It’s a new year, and the academic term has kicked in with renewed vigor. I haven’t written here for a while because I simply didn’t have the mental capacity.
I collapsed into the Christmas holidays nearly flattened with exhaustion and stress, and demoralized by some bad news. Over the two week break, I finally managed to relax, catch up on my sleep and rebuild my battered confidence. Spending time with my family properly was the best medicine: there was a lot of cooking, and baking, and wooden train tracks snaking all over the living room carpet. Each day I ran up Windmill Hill, pounding the muddy grass with my trainers, heart beating furiously in my ribcage, low sun dazzling my eyes and the estuary Thames spread out below: a meandering ribbon of blue with its entourage of wind turbines, great ships, smokestacks, docks and cranes, the town’s rooftops, trees and church spires seeming to tumble into it.
Before I went back in January, I put my work practices under the microscope to see if I could identify any way to prevent another miserable term from playing out all over again. I’d kept a time sheet in the autumn to try to pinpoint what was going wrong. It didn’t tell me much when I’d skimmed it, bleary eyed, on my last day before vacation, other than that I simply had too much to do. With my renewed clarity, however, the patterns jumped right out at me, and what had caused the stress was now obvious.
I am supposed to teach no more than three days a week, with the fourth day for regular research. During the fifth day, my time has been bought out since October by the biotech company that’s helping me take our novel treatment for chronic urinary infection through to clinical trials. But the designated days were only virtual partitions – in reality the teaching was scattered all over the place, and as last term bore down, its chores spread like a cancer into all my other time slots. As anyone who teaches knows well, what’s in the timetable is only a small fraction of what you end up doing on a course. If you don’t defend your non-teaching time, it will simply dissolve into the maw.
The spreadsheet showed that each day, in a vain attempt to keep all the balls in the air, I’d do a little bit of everything – an hour of teaching, then frantic work on a grant, then more teaching, then a chat to one of my PhD students, then a meeting – then more teaching. Constant interruptions meant that I never really sank into any chore wholeheartedly or with the proper focus. Transitions – not being able to start anything else a half hour before teaching a class, or commuting back and forth for meetings between Bloomsbury and Belsize Park – eroded my time even further.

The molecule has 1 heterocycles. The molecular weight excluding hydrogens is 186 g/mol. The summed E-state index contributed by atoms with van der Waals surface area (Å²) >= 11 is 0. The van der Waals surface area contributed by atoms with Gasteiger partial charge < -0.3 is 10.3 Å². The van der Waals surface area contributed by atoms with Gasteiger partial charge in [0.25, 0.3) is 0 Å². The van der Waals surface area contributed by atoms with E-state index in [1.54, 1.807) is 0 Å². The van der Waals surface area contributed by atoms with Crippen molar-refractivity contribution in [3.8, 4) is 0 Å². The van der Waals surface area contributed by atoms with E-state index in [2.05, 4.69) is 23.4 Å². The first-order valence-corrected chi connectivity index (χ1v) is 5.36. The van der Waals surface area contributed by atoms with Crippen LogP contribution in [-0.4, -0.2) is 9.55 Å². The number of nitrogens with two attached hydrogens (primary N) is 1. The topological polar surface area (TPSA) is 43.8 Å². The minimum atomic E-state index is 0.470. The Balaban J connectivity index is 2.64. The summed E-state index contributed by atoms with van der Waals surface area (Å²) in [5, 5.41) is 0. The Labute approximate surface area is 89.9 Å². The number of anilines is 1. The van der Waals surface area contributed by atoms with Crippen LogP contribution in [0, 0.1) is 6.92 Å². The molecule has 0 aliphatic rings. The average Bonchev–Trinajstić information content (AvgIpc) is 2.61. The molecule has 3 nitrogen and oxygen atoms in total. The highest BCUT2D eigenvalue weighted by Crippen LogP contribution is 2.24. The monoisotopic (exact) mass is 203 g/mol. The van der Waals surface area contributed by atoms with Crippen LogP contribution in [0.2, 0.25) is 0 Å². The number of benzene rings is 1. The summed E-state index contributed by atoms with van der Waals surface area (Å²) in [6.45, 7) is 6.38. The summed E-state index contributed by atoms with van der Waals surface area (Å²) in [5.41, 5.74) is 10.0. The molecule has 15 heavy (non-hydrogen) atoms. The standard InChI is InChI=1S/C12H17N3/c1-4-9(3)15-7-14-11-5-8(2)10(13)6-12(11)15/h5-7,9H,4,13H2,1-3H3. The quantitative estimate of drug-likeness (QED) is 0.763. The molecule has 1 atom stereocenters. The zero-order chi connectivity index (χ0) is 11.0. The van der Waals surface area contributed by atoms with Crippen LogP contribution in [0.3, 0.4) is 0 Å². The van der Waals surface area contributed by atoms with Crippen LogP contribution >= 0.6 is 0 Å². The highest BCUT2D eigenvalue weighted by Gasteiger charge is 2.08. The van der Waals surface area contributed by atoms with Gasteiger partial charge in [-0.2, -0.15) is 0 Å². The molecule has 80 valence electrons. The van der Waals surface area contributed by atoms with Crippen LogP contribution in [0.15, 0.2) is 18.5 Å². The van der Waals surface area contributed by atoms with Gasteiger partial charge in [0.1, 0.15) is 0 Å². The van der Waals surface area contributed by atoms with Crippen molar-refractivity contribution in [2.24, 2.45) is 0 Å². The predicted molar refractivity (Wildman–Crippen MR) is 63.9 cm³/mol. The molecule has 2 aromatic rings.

But suddenly it was all clear. All I had to do was block out two actual, real-life days a week and dedicate them solely to research (or other academic chores), and to keep them sacrosanct. I drew a thick black line through square after square in my diary. In weeks where there weren’t two free days from teaching in the timetable, I negotiated with the friendly admin staff to reschedule them to another day, until I finally managed to herd every last hour of teaching into three separate corrals. The two non-teaching days weren’t the same each week, but that didn’t matter. I had done it.
But has it worked?
Three weeks in and I’m sitting here asking myself that very question. If you’d queried me yesterday, I would have said yes: the first two weeks on the new pattern had felt manageable – and for the first time in many months, enjoyable. But now the stress is creeping up on me once again. I am registering flickers of panic just off-stage, the kind that heralds total paralysis: when you have so much to do that you can’t do anything. The problem is that, within each designated day, there are two many subcategories of chores. And tasks that are neither teaching nor research – for example, my new role as Athena SWAN lead for my Division – are starting to gather like brewing stormclouds. Where do I file them? How can I keep everything moving without slipping back into that inefficient multitasking mode? Most importantly, how can I prevent what now seems inevitable – starting to work even longer hours on evenings and weekends to catch up, despite a small child that takes up all my time and energy at home?